I had a guy ask for a meat fork.  Idk why he'd ask a bladesmith for  something like that, it's a little out of my wheel house.  lol.  The body is 4140 with the tines being l-6 tool steel.  I tried splitting, but the bar stock didn't have enough mass to support a 7lb hunk of meat.  He wanted a wood handle so I used some stabilized redwood burl. 

003.JPG  002.JPG

Rule #10;  "I can make that" translates to; "I'm to cheap to buy it new."

Quote 2 0

Looks good, it is a BBQ Tool that people can tell it was hand made...  (in a good way) !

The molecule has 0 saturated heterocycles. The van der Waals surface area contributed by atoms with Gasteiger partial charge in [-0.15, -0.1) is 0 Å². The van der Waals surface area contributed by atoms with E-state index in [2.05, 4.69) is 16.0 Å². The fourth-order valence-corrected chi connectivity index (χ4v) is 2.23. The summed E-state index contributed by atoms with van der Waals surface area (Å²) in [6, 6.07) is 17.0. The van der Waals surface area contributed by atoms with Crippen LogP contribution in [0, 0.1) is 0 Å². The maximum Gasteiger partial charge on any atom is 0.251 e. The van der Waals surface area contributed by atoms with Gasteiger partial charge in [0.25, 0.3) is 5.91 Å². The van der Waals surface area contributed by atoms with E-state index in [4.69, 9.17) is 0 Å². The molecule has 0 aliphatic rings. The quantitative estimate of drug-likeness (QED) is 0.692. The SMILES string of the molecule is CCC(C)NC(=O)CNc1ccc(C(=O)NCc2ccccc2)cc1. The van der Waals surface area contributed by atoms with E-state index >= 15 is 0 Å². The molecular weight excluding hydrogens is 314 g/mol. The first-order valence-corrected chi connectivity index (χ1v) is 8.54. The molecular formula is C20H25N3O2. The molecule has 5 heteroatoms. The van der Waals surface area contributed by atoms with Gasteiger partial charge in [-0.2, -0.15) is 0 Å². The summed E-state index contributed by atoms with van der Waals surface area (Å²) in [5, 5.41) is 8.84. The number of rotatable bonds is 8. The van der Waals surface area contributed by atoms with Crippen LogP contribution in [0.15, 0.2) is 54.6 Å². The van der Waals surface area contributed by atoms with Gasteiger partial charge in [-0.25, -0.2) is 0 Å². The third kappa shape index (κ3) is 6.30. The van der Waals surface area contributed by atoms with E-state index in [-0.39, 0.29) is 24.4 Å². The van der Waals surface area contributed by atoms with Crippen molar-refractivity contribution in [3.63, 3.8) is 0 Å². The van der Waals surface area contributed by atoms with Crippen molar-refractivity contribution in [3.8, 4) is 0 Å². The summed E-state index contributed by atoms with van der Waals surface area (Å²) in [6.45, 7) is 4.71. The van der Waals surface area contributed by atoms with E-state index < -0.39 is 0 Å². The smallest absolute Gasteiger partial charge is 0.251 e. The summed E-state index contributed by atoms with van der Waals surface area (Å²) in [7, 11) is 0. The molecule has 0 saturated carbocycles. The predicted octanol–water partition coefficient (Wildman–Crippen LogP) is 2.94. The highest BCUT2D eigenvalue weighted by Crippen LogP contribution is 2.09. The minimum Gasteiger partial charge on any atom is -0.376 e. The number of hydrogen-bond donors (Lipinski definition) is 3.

Do It Right The First Time !
Location: SoCal, USA
Quote 0 0
Hank Rearden
Let's rustle up some cows to show them.
code[Maglio.gif]  Keep the fires burning hot!
2020 ABANA Conference in Sarasota New York. June 3rd. through June 6th. Plan now!
Quote 0 0
Or, if not smithies per se, were you otherwise trained in the metallurgic arts before straitened circumstances forced you into a life of aimless wanderin'?
Quote 0 0
Nice video, not quite smithing though.  lol.  I wasn't happy with the build within what the customer requested so I went back and did something a bit different.  It's forged from saw plate.  004.JPG  005.JPG 

Rule #10;  "I can make that" translates to; "I'm to cheap to buy it new."

Quote 1 0
Skarzs the Cave Troll
Nice job.

When I make this I usually start from bar stock and split the tines, with the full body being the stock.
This gives me some ideas, now!
Quote 0 0